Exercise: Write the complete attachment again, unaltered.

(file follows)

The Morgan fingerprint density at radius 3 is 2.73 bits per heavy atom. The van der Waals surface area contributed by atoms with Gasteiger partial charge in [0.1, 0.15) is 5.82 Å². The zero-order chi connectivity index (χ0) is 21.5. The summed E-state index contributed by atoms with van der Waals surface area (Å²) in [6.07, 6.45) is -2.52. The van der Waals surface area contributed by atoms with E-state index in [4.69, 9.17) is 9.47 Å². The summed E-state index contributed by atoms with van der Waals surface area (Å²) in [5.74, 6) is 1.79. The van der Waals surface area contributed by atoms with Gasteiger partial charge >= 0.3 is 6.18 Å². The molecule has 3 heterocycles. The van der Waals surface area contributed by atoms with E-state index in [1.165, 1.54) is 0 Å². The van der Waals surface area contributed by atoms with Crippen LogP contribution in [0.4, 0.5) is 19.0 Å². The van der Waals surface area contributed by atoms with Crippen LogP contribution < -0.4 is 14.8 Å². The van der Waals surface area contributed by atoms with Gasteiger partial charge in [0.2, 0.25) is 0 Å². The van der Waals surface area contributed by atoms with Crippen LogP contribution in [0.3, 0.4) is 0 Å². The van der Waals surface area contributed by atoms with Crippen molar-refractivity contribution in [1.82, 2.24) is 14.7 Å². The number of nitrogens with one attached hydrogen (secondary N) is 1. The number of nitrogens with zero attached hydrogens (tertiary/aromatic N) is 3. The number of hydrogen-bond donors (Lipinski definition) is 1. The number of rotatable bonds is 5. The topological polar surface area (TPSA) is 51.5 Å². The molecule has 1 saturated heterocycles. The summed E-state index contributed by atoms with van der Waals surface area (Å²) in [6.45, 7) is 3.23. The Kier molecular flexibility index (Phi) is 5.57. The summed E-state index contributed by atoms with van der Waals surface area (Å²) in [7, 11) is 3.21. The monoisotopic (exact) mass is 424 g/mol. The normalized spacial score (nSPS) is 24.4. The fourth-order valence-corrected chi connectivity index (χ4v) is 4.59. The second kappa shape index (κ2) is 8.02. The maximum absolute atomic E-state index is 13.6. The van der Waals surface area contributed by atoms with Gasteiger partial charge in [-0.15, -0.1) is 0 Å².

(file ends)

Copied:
The Morgan fingerprint density at radius 3 is 2.73 bits per heavy atom. The van der Waals surface area contributed by atoms with Gasteiger partial charge in [0.1, 0.15) is 5.82 Å². The zero-order chi connectivity index (χ0) is 21.5. The summed E-state index contributed by atoms with van der Waals surface area (Å²) in [6.07, 6.45) is -2.52. The van der Waals surface area contributed by atoms with E-state index in [4.69, 9.17) is 9.47 Å². The summed E-state index contributed by atoms with van der Waals surface area (Å²) in [5.74, 6) is 1.79. The van der Waals surface area contributed by atoms with Gasteiger partial charge >= 0.3 is 6.18 Å². The molecule has 3 heterocycles. The van der Waals surface area contributed by atoms with E-state index in [1.165, 1.54) is 0 Å². The van der Waals surface area contributed by atoms with Crippen LogP contribution in [0.4, 0.5) is 19.0 Å². The van der Waals surface area contributed by atoms with Crippen LogP contribution < -0.4 is 14.8 Å². The van der Waals surface area contributed by atoms with Gasteiger partial charge in [0.2, 0.25) is 0 Å². The van der Waals surface area contributed by atoms with Crippen LogP contribution in [0.3, 0.4) is 0 Å². The van der Waals surface area contributed by atoms with Crippen molar-refractivity contribution in [1.82, 2.24) is 14.7 Å². The number of nitrogens with one attached hydrogen (secondary N) is 1. The number of nitrogens with zero attached hydrogens (tertiary/aromatic N) is 3. The number of hydrogen-bond donors (Lipinski definition) is 1. The number of rotatable bonds is 5. The topological polar surface area (TPSA) is 51.5 Å². The molecule has 1 saturated heterocycles. The summed E-state index contributed by atoms with van der Waals surface area (Å²) in [6.45, 7) is 3.23. The Kier molecular flexibility index (Phi) is 5.57. The summed E-state index contributed by atoms with van der Waals surface area (Å²) in [7, 11) is 3.21. The monoisotopic (exact) mass is 424 g/mol. The normalized spacial score (nSPS) is 24.4. The fourth-order valence-corrected chi connectivity index (χ4v) is 4.59. The second kappa shape index (κ2) is 8.02. The maximum absolute atomic E-state index is 13.6. The van der Waals surface area contributed by atoms with Gasteiger partial charge in [-0.15, -0.1) is 0 Å².